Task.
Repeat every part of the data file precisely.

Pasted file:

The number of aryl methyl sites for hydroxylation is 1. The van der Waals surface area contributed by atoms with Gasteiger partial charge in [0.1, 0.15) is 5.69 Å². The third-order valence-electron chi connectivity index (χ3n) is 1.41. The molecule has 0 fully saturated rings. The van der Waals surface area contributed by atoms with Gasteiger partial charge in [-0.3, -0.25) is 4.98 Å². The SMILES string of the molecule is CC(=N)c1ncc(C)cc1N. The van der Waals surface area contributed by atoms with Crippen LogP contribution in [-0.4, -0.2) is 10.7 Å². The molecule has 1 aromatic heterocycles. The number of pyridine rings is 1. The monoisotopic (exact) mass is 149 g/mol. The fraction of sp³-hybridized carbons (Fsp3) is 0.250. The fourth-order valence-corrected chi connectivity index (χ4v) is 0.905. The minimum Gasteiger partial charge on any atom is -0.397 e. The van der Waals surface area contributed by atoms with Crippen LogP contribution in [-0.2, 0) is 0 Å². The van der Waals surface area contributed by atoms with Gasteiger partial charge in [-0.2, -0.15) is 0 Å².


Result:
The number of aryl methyl sites for hydroxylation is 1. The van der Waals surface area contributed by atoms with Gasteiger partial charge in [0.1, 0.15) is 5.69 Å². The third-order valence-electron chi connectivity index (χ3n) is 1.41. The molecule has 0 fully saturated rings. The van der Waals surface area contributed by atoms with Gasteiger partial charge in [-0.3, -0.25) is 4.98 Å². The SMILES string of the molecule is CC(=N)c1ncc(C)cc1N. The van der Waals surface area contributed by atoms with Crippen LogP contribution in [-0.4, -0.2) is 10.7 Å². The molecule has 1 aromatic heterocycles. The number of pyridine rings is 1. The monoisotopic (exact) mass is 149 g/mol. The fraction of sp³-hybridized carbons (Fsp3) is 0.250. The fourth-order valence-corrected chi connectivity index (χ4v) is 0.905. The minimum Gasteiger partial charge on any atom is -0.397 e. The van der Waals surface area contributed by atoms with Crippen LogP contribution in [-0.2, 0) is 0 Å². The van der Waals surface area contributed by atoms with Gasteiger partial charge in [-0.2, -0.15) is 0 Å².